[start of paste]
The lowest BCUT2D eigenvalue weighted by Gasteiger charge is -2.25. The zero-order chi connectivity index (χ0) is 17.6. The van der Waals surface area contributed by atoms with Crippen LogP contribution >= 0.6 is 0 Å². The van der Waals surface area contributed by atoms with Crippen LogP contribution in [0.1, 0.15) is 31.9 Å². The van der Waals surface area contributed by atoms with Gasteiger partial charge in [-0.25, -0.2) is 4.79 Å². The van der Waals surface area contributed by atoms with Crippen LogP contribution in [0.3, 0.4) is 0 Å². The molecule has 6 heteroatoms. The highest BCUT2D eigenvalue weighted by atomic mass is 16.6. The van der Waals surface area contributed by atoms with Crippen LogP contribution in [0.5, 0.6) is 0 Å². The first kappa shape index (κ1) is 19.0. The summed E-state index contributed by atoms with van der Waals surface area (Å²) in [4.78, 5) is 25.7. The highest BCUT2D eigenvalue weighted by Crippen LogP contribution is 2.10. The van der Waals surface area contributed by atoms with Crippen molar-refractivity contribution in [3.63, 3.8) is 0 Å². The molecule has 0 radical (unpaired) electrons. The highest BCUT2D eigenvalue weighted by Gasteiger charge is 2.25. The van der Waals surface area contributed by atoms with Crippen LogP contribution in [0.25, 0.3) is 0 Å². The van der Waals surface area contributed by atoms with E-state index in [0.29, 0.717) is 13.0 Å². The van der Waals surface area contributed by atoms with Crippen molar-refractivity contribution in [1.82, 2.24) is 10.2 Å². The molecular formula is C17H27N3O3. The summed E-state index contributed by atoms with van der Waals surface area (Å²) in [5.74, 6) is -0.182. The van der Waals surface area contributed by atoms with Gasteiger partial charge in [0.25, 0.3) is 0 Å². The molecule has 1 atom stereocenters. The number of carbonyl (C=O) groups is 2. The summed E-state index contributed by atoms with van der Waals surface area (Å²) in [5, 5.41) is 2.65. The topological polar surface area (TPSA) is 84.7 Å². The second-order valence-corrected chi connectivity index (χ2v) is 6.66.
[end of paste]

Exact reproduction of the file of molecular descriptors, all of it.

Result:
The lowest BCUT2D eigenvalue weighted by Gasteiger charge is -2.25. The zero-order chi connectivity index (χ0) is 17.6. The van der Waals surface area contributed by atoms with Crippen LogP contribution >= 0.6 is 0 Å². The van der Waals surface area contributed by atoms with Crippen LogP contribution in [0.1, 0.15) is 31.9 Å². The van der Waals surface area contributed by atoms with Gasteiger partial charge in [-0.25, -0.2) is 4.79 Å². The van der Waals surface area contributed by atoms with Crippen LogP contribution in [0.3, 0.4) is 0 Å². The molecule has 6 heteroatoms. The highest BCUT2D eigenvalue weighted by atomic mass is 16.6. The van der Waals surface area contributed by atoms with Crippen LogP contribution in [0.5, 0.6) is 0 Å². The first kappa shape index (κ1) is 19.0. The summed E-state index contributed by atoms with van der Waals surface area (Å²) in [4.78, 5) is 25.7. The highest BCUT2D eigenvalue weighted by Crippen LogP contribution is 2.10. The van der Waals surface area contributed by atoms with Crippen molar-refractivity contribution in [3.63, 3.8) is 0 Å². The molecule has 0 radical (unpaired) electrons. The highest BCUT2D eigenvalue weighted by Gasteiger charge is 2.25. The van der Waals surface area contributed by atoms with Crippen LogP contribution in [0.25, 0.3) is 0 Å². The van der Waals surface area contributed by atoms with E-state index in [0.29, 0.717) is 13.0 Å². The van der Waals surface area contributed by atoms with Crippen molar-refractivity contribution in [1.82, 2.24) is 10.2 Å². The molecular formula is C17H27N3O3. The summed E-state index contributed by atoms with van der Waals surface area (Å²) in [5.74, 6) is -0.182. The van der Waals surface area contributed by atoms with Gasteiger partial charge in [0.25, 0.3) is 0 Å². The molecule has 1 atom stereocenters. The number of carbonyl (C=O) groups is 2. The summed E-state index contributed by atoms with van der Waals surface area (Å²) in [5, 5.41) is 2.65. The topological polar surface area (TPSA) is 84.7 Å². The second-order valence-corrected chi connectivity index (χ2v) is 6.66.